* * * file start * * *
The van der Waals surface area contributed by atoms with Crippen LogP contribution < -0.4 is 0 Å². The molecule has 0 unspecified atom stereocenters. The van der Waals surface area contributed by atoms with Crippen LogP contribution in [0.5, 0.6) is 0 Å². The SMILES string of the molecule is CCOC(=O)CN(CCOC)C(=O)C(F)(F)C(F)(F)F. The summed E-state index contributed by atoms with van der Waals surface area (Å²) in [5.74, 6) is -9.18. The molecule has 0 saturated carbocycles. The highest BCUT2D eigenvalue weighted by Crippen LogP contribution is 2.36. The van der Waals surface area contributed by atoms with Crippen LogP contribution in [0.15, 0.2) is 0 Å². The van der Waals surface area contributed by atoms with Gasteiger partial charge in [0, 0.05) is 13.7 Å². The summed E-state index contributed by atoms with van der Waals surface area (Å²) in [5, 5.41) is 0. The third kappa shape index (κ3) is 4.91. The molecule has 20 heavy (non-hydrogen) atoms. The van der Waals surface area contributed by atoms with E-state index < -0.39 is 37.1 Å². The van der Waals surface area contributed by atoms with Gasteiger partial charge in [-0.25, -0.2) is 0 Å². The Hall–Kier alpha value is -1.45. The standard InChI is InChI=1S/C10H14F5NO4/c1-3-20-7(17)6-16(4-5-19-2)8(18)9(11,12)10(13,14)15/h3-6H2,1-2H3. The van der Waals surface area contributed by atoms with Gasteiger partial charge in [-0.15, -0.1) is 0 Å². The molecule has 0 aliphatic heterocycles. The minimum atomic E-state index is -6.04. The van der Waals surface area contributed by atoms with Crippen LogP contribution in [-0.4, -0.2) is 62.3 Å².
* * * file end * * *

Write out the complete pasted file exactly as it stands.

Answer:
The van der Waals surface area contributed by atoms with Crippen LogP contribution < -0.4 is 0 Å². The molecule has 0 unspecified atom stereocenters. The van der Waals surface area contributed by atoms with Crippen LogP contribution in [0.5, 0.6) is 0 Å². The SMILES string of the molecule is CCOC(=O)CN(CCOC)C(=O)C(F)(F)C(F)(F)F. The summed E-state index contributed by atoms with van der Waals surface area (Å²) in [5.74, 6) is -9.18. The molecule has 0 saturated carbocycles. The highest BCUT2D eigenvalue weighted by Crippen LogP contribution is 2.36. The van der Waals surface area contributed by atoms with Crippen LogP contribution in [0.15, 0.2) is 0 Å². The van der Waals surface area contributed by atoms with Gasteiger partial charge in [0, 0.05) is 13.7 Å². The summed E-state index contributed by atoms with van der Waals surface area (Å²) in [5, 5.41) is 0. The third kappa shape index (κ3) is 4.91. The molecule has 20 heavy (non-hydrogen) atoms. The van der Waals surface area contributed by atoms with E-state index < -0.39 is 37.1 Å². The van der Waals surface area contributed by atoms with Gasteiger partial charge in [-0.25, -0.2) is 0 Å². The Hall–Kier alpha value is -1.45. The standard InChI is InChI=1S/C10H14F5NO4/c1-3-20-7(17)6-16(4-5-19-2)8(18)9(11,12)10(13,14)15/h3-6H2,1-2H3. The van der Waals surface area contributed by atoms with Gasteiger partial charge in [-0.15, -0.1) is 0 Å². The molecule has 0 aliphatic heterocycles. The minimum atomic E-state index is -6.04. The van der Waals surface area contributed by atoms with Crippen LogP contribution in [-0.4, -0.2) is 62.3 Å².